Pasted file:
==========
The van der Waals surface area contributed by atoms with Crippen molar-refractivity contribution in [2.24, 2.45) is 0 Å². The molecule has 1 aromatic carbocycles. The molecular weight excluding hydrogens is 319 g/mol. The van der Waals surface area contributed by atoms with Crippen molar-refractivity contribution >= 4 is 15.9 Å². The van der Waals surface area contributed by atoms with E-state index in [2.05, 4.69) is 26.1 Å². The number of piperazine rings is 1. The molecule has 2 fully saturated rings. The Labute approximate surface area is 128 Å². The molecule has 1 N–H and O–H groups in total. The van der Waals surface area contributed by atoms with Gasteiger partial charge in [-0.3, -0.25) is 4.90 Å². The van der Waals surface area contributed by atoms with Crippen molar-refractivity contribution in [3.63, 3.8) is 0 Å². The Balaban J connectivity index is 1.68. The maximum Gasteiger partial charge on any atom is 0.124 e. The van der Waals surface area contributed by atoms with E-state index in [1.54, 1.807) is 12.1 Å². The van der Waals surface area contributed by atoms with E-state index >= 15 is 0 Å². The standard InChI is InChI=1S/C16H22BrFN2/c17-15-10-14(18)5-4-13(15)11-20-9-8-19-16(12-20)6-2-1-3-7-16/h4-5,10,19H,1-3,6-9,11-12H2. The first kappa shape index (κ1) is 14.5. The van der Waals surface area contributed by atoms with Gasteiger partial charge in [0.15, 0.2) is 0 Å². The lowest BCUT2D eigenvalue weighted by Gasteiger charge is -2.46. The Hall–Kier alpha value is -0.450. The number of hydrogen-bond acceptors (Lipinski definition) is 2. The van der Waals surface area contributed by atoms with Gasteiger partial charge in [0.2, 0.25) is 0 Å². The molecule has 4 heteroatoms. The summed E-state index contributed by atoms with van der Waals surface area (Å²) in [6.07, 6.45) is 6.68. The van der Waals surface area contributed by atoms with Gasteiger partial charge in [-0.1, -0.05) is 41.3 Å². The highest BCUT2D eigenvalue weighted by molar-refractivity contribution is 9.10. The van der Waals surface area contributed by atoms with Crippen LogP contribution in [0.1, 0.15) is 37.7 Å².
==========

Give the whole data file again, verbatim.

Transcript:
The van der Waals surface area contributed by atoms with Crippen molar-refractivity contribution in [2.24, 2.45) is 0 Å². The molecule has 1 aromatic carbocycles. The molecular weight excluding hydrogens is 319 g/mol. The van der Waals surface area contributed by atoms with Crippen molar-refractivity contribution >= 4 is 15.9 Å². The van der Waals surface area contributed by atoms with E-state index in [2.05, 4.69) is 26.1 Å². The number of piperazine rings is 1. The molecule has 2 fully saturated rings. The Labute approximate surface area is 128 Å². The molecule has 1 N–H and O–H groups in total. The van der Waals surface area contributed by atoms with Gasteiger partial charge in [-0.3, -0.25) is 4.90 Å². The van der Waals surface area contributed by atoms with Crippen molar-refractivity contribution in [3.63, 3.8) is 0 Å². The Balaban J connectivity index is 1.68. The maximum Gasteiger partial charge on any atom is 0.124 e. The van der Waals surface area contributed by atoms with E-state index in [1.54, 1.807) is 12.1 Å². The van der Waals surface area contributed by atoms with E-state index >= 15 is 0 Å². The standard InChI is InChI=1S/C16H22BrFN2/c17-15-10-14(18)5-4-13(15)11-20-9-8-19-16(12-20)6-2-1-3-7-16/h4-5,10,19H,1-3,6-9,11-12H2. The first kappa shape index (κ1) is 14.5. The van der Waals surface area contributed by atoms with Gasteiger partial charge in [0.15, 0.2) is 0 Å². The lowest BCUT2D eigenvalue weighted by Gasteiger charge is -2.46. The Hall–Kier alpha value is -0.450. The number of hydrogen-bond acceptors (Lipinski definition) is 2. The van der Waals surface area contributed by atoms with Gasteiger partial charge in [0.2, 0.25) is 0 Å². The molecule has 4 heteroatoms. The summed E-state index contributed by atoms with van der Waals surface area (Å²) in [6.07, 6.45) is 6.68. The van der Waals surface area contributed by atoms with Gasteiger partial charge in [-0.1, -0.05) is 41.3 Å². The highest BCUT2D eigenvalue weighted by molar-refractivity contribution is 9.10. The van der Waals surface area contributed by atoms with Crippen LogP contribution in [0.1, 0.15) is 37.7 Å².